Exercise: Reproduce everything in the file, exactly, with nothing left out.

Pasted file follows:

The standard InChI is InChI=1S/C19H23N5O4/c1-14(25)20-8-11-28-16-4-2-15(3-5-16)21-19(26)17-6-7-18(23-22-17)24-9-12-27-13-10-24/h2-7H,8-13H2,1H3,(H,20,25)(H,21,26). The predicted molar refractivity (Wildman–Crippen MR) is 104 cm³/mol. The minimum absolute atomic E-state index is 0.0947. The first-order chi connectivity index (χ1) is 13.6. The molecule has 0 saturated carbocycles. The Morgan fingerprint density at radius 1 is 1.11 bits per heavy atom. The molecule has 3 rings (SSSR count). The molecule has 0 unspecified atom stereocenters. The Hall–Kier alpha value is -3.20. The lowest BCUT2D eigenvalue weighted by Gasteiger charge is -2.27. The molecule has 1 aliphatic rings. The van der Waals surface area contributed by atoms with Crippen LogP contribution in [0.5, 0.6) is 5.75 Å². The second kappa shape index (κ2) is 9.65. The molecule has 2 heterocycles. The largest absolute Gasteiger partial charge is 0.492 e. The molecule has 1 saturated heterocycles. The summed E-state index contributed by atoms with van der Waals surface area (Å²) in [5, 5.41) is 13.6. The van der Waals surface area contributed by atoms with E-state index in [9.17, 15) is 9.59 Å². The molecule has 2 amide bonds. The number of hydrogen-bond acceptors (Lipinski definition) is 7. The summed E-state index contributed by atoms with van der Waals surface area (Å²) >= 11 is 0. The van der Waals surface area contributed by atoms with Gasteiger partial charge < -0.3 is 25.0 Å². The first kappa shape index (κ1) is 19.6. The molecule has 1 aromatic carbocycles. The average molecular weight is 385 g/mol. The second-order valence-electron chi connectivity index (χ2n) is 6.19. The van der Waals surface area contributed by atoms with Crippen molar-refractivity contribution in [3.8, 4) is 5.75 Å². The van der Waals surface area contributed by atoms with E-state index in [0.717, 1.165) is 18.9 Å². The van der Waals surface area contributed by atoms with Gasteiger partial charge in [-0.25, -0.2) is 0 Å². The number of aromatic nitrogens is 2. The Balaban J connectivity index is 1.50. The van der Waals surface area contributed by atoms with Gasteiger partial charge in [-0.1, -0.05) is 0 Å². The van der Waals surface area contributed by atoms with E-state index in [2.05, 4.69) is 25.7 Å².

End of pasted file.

The standard InChI is InChI=1S/C19H23N5O4/c1-14(25)20-8-11-28-16-4-2-15(3-5-16)21-19(26)17-6-7-18(23-22-17)24-9-12-27-13-10-24/h2-7H,8-13H2,1H3,(H,20,25)(H,21,26). The predicted molar refractivity (Wildman–Crippen MR) is 104 cm³/mol. The minimum absolute atomic E-state index is 0.0947. The first-order chi connectivity index (χ1) is 13.6. The molecule has 0 saturated carbocycles. The Morgan fingerprint density at radius 1 is 1.11 bits per heavy atom. The molecule has 3 rings (SSSR count). The molecule has 0 unspecified atom stereocenters. The Hall–Kier alpha value is -3.20. The lowest BCUT2D eigenvalue weighted by Gasteiger charge is -2.27. The molecule has 1 aliphatic rings. The van der Waals surface area contributed by atoms with Crippen LogP contribution in [0.5, 0.6) is 5.75 Å². The second kappa shape index (κ2) is 9.65. The molecule has 2 heterocycles. The largest absolute Gasteiger partial charge is 0.492 e. The molecule has 1 saturated heterocycles. The summed E-state index contributed by atoms with van der Waals surface area (Å²) in [5, 5.41) is 13.6. The van der Waals surface area contributed by atoms with E-state index in [9.17, 15) is 9.59 Å². The molecule has 2 amide bonds. The number of hydrogen-bond acceptors (Lipinski definition) is 7. The summed E-state index contributed by atoms with van der Waals surface area (Å²) >= 11 is 0. The van der Waals surface area contributed by atoms with Gasteiger partial charge < -0.3 is 25.0 Å². The first kappa shape index (κ1) is 19.6. The molecule has 1 aromatic carbocycles. The average molecular weight is 385 g/mol. The second-order valence-electron chi connectivity index (χ2n) is 6.19. The van der Waals surface area contributed by atoms with Crippen molar-refractivity contribution in [3.8, 4) is 5.75 Å². The van der Waals surface area contributed by atoms with E-state index in [0.717, 1.165) is 18.9 Å². The van der Waals surface area contributed by atoms with Gasteiger partial charge in [-0.25, -0.2) is 0 Å². The number of aromatic nitrogens is 2. The Balaban J connectivity index is 1.50. The van der Waals surface area contributed by atoms with Gasteiger partial charge in [-0.1, -0.05) is 0 Å². The van der Waals surface area contributed by atoms with E-state index in [2.05, 4.69) is 25.7 Å².